bims-ciryme Biomed News
on Circadian rhythms and metabolism
Issue of 2022‒06‒26
six papers selected by
Gabriela Da Silva Xavier
University of Birmingham

  1. Mol Metab. 2022 Jun 16. pii: S2212-8778(22)00097-7. [Epub ahead of print] 101528
      Mitochondrial capacity is critical to adapt the high energy demand of the heart to circadian oscillations and diseased states. Glucocorticoids regulate the circadian cycle of energy metabolism, but little is known about how circadian timing of exogenous glucocorticoid dosing directly regulates heart metabolism through cardiomyocyte-autonomous mechanisms. While chronic once-daily intake of glucocorticoids promotes metabolic stress and heart failure, we recently discovered that intermittent once-weekly dosing of exogenous glucocorticoids promoted muscle metabolism in normal and obese skeletal muscle. However, the effects of glucocorticoid intermittence on heart metabolism and heart failure remain unknown. Here we investigated the extent to which circadian time of dosing regulates the effects of the glucocorticoid prednisone in heart metabolism and function in conditions of single pulse or chronic intermittent dosing. In WT mice, we found that prednisone improved cardiac content of NAD+ and ATP with light-phase dosing (ZT0), while the effects were blocked by dark-phase dosing (ZT12). The drug effects on mitochondrial function were cardiomyocyte-autonomous, as shown by inducible cardiomyocyte-restricted glucocorticoid receptor (GR) ablation, and depended on an intact cardiomyocyte clock, as shown by inducible cardiomyocyte-restricted ablation of Brain and Muscle ARNT-like 1 (BMAL1). Conjugating time-of-dosing with chronic intermittence, we found that once-weekly prednisone improved metabolism and function in heart after myocardial injury dependent on circadian time of intake, i.e. with light-phase but not dark-phase dosing. Our study identifies cardiac-autonomous mechanisms through which circadian-specific intermittent dosing reconverts glucocorticoid drugs to metabolic boosters for the heart.
    Keywords:  Cardiac bioenergetics; Circadian rhythm; Glucocorticoid steroids; Inducible cardiomyocyte-specific GR knockout; Molecular clock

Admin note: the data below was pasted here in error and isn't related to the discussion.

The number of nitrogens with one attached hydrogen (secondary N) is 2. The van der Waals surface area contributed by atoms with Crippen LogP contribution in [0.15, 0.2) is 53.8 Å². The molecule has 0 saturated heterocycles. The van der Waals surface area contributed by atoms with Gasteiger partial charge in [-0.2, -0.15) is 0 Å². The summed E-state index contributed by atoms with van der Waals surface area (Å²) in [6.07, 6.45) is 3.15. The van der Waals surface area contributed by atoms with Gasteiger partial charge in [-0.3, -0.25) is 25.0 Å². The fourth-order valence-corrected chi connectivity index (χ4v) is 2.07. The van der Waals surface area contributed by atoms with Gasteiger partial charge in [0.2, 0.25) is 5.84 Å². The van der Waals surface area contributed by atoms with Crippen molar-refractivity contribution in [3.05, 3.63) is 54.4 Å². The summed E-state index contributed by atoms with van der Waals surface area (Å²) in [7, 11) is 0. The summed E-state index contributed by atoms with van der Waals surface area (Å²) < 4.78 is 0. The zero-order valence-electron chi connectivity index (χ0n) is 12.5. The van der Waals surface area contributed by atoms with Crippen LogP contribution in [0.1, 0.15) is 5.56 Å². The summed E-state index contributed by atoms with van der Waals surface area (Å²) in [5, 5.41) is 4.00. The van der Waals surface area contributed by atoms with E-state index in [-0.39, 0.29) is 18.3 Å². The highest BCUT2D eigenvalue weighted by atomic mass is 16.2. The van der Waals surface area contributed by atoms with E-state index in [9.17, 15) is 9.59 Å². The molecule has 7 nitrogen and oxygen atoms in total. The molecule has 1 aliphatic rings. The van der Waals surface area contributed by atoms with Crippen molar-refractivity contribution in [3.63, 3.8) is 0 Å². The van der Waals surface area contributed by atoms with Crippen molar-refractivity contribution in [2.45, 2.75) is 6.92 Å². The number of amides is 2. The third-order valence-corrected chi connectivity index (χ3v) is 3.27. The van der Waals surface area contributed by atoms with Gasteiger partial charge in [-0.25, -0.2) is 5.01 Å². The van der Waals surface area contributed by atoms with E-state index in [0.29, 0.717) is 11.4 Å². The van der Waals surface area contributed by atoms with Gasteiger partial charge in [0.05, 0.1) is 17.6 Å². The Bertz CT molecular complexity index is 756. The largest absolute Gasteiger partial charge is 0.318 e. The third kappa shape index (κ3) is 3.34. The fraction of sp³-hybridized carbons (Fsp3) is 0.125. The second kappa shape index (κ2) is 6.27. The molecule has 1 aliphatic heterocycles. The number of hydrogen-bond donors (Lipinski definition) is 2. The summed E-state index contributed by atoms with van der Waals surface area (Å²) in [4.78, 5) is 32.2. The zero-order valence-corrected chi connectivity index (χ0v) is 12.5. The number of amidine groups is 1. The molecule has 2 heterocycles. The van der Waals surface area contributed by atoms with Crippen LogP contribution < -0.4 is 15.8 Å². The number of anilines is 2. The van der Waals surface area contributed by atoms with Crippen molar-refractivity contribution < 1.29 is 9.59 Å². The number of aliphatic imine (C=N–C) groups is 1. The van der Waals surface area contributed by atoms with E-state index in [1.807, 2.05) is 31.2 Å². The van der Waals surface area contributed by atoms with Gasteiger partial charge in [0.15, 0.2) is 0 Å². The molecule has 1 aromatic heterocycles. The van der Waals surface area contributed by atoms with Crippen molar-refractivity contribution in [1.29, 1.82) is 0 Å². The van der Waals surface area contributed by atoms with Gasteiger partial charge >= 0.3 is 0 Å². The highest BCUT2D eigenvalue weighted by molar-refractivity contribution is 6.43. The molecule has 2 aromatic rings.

2. J Biol Rhythms. 2022 Jun 20. 7487304221102279
      Animals with altered freerunning periods are valuable in understanding properties of the circadian clock. Understanding the relationship between endogenous clock properties, entrainment, and influence of light in terms of parametric and non-parametric models can help us better understand how different populations adapt to external light cycles. Many clinical populations often show significant changes in circadian properties that in turn cause sleep and circadian problems, possibly exacerbating their underlying clinical condition. BTBR T+Itpr3tf/J (BTBR) mice are a model commonly used for the study of autism spectrum disorders (ASD). Adults and adolescents with ASD frequently exhibit profound sleep and circadian disruptions, including increased latency to sleep, insomnia, advanced and delayed sleep phase disorders, and sleep fragmentation. Here, we investigated the circadian phenotype of BTBR mice in freerunning and light-entrained conditions and found that this strain of mice showed noticeably short freerunning periods (~22.75 h). In addition, when compared to C57BL/6J controls, BTBR mice also showed higher levels of activity even though this activity was compressed into a shorter active phase. Phase delays, and phase advances to light were significantly larger in BTBR mice. Despite the short freerunning period, BTBR mice exhibited normal entrainment in light-dark cycles and accelerated entrainment to both advanced and delayed light cycles. Their ability to entrain to skeleton photoperiods of 1 min suggests that this entrainment cannot be attributed to masking. Period differences were also correlated with differences in the number of vasoactive intestinal polypeptide-expressing cells in the suprachiasmatic nucleus (SCN). Overall, the BTBR model, with their unique freerunning and entrainment properties, makes an interesting model to understand the underlying circadian clock.
    Keywords:  VIP; autism spectrum disorders; entrainment; freerunning period; masking; mouse; phase shift; suprachiasmatic nucleus
  3. Cell Rep Med. 2022 Jun 21. pii: S2666-3791(22)00197-5. [Epub ahead of print]3(6): 100665
      Optimizing the quality, quantity, and timing of nutrition holds immense potential to improve health and prevent disease. The results of a recent randomized controlled trial1 have been widely misrepresented with the incorrect interpretation that optimizing the timing of food intake imparts no health benefits.
  4. Front Physiol. 2022 ;13 903799